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Thousands protest in Ireland to liberalize abortion laws

The recent death of a woman reportedly denied an abortion has sparked outrage. In Dublin, thousands of marchers demanded liberalization of Ireland's tough – and, some say, unclear – anti-abortion laws. 

By Correspondent / November 17, 2012

Several thousand abortion-rights protesters march through central Dublin on Saturday, demanding that Ireland's government ensures that abortions can be performed to save a woman's life. Ireland has been shocked by the death of Savita Halappanavar, a 31-year-old Indian dentist who died of blood poisoning after being denied an abortion in a Dublin hospital last month.

Shawn Pogatchnik/AP

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Dublin, Ireland

Thousands gathered on the streets of the Irish capital of Dublin today to demand liberalization of Ireland's stringent antiabortion laws.

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The street protest, the second the city has seen in three days, was called in response to the Oct. 28 death in a Galway hospital of Savita Halappanavar, who was pregnant and arrived at the hospital complaining of severe pain. She was reportedly refused an abortion, and died after complications during a miscarriage. Her widower, Praveen, says they were told this was because Ireland was "a Catholic country."

The death has sparked outrage across Ireland — and the world. One headline in an Indian newspaper's online edition accused Ireland of murdering Ms. Halappanavar.

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March organizers claim a turnout of 20,000, but Irish police gave a figure of 6,000. Either way, the march was unusually large by Irish standards, wending its way from the Garden of Remembrance, a national independence memorial, to Ireland's Parliament, DáIl Éireann, just over a mile away.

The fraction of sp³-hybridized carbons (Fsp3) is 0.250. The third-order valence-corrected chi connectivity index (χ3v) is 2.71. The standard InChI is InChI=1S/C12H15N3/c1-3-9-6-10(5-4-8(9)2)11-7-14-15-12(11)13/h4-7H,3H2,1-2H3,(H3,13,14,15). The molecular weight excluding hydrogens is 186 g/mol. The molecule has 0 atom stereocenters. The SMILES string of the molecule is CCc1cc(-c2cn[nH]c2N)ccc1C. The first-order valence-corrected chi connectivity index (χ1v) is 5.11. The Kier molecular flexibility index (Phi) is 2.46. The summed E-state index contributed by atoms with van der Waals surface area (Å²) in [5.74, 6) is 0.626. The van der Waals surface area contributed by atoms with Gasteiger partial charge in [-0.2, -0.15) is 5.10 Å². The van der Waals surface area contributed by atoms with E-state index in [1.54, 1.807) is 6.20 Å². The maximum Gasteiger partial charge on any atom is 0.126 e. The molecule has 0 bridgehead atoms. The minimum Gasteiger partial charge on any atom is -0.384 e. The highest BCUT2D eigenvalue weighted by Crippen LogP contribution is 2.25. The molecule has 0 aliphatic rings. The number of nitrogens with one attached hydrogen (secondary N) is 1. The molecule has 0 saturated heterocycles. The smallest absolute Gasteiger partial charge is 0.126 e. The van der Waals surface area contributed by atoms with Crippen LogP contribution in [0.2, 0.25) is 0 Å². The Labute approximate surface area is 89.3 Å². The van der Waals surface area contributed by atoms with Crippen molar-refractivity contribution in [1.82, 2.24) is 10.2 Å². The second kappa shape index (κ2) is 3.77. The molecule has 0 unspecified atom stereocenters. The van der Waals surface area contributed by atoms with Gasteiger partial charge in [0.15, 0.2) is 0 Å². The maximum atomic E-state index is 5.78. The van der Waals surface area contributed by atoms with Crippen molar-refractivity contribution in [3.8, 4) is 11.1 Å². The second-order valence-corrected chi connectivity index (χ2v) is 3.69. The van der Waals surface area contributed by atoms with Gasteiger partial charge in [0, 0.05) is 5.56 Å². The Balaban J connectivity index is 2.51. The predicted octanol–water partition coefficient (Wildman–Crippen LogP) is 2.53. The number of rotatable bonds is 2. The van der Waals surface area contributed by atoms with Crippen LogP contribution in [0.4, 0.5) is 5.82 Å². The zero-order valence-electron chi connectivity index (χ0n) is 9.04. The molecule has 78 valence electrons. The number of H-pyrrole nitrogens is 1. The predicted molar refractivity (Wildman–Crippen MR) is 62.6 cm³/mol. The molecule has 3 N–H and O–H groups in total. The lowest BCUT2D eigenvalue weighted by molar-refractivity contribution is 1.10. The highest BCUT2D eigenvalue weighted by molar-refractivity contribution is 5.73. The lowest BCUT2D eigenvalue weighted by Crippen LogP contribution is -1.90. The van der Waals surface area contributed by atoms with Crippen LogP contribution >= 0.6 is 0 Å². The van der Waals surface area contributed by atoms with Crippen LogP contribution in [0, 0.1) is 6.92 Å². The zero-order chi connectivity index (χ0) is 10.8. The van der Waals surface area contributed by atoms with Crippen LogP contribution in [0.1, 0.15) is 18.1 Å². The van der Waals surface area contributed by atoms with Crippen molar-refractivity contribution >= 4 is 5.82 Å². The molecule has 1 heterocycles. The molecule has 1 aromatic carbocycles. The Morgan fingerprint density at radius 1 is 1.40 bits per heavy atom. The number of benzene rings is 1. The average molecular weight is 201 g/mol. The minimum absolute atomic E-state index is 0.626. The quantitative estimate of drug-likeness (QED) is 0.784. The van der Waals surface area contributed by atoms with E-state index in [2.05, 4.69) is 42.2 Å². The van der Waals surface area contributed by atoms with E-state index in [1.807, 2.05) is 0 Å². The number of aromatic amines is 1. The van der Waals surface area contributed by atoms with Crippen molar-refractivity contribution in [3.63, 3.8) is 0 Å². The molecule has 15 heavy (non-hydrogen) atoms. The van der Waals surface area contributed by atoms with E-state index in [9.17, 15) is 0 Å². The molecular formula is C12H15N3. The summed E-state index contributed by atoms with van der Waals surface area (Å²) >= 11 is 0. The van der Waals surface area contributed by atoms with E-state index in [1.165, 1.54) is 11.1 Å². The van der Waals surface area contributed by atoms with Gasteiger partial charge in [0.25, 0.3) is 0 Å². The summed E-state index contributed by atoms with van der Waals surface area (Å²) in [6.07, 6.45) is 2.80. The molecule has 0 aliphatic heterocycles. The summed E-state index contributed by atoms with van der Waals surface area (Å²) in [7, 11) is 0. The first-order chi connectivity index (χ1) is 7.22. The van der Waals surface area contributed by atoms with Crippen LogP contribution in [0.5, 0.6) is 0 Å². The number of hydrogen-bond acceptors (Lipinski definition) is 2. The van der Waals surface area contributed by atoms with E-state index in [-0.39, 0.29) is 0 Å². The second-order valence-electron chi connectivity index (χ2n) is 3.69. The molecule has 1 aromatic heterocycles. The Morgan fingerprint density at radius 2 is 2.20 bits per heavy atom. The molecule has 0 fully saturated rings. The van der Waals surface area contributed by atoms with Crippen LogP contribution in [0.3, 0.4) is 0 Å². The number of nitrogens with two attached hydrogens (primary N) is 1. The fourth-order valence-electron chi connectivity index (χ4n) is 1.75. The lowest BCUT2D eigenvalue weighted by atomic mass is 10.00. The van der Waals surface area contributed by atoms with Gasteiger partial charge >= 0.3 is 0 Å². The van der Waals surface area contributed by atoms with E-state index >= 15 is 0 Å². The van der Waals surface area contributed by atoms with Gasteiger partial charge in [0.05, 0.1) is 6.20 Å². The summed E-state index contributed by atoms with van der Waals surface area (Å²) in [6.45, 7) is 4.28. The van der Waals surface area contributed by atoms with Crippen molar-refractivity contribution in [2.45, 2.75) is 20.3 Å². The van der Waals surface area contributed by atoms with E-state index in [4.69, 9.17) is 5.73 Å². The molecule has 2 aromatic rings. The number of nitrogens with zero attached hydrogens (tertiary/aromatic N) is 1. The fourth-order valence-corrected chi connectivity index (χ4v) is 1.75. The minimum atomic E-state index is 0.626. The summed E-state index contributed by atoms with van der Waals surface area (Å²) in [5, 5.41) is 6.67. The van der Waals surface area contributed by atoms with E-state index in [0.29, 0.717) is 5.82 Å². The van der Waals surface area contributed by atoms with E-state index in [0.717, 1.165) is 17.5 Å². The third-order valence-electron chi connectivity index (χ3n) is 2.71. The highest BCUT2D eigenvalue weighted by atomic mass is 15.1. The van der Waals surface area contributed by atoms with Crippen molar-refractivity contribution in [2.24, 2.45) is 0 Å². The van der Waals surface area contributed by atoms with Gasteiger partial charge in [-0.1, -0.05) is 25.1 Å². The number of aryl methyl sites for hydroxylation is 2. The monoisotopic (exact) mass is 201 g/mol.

"The mood was somber and angry and determined," says Wendy Lyon, a feminist activist and trainee attorney who attended the demonstration. "The sense was there has to be a turning point. That things can't be allowed to go on without change. Enough is enough, basically."

Ms. Lyon says Halappanavar's death has resulted in a sea change in Irish opinion, politicizing the previously apolitical: "I think the people really have shifted on it. I've spoken to people who were hesitant before but said something had to be done."

Two inquiries are ongoing into Halappanavar's death, one by the hospital and one by Ireland's Health Service Executive, the arm's-length body that administers Ireland's health system.

Coming as it did as the government ponders the recommendations of an "expert group" on abortion, Halappanavar's death has reignited an already simmering war of words about the morality – and legality — of abortion.

Ireland outlaws abortion under an 1861 statute, but a 1992 Supreme Court judgment demanded the country legislate to allow for abortions when a woman's life is threatened by pregnancy. Successive governments have not brought any legislation forward, but a 2010 European Court of Human Rights judgment demanded Ireland clarify the status of abortion in Irish law.

Currently, terminations are permitted only if the intention is to save the life of the pregnant woman rather than end the pregnancy. Doctors have complained there is a lack of clarity over when they can or cannot perform terminations, either by induced labor or by dilation and evacuation, a method used to deal with miscarriages but also a form of surgical abortion.

Speaking on Friday, Prime Minister Enda Kenny rejected the idea there was a connection between Halappanavar's death and the country's stance on abortion, calling it a "tragic coincidence."

Mr. Kenny is on the record as an opponent of abortion, and his conservative Fine Gael party is virtually uniformly antiabortion, but his coalition partners in the Labor party are predominantly in favor of at least limited access to abortion.

Smaller events were held across Ireland today, including in Galway, where 60 members of the Indian community gathered outside Galway University Hospital. Candlelight vigils were also held in other towns and cities, including an assembly of 1,000 people in Galway.

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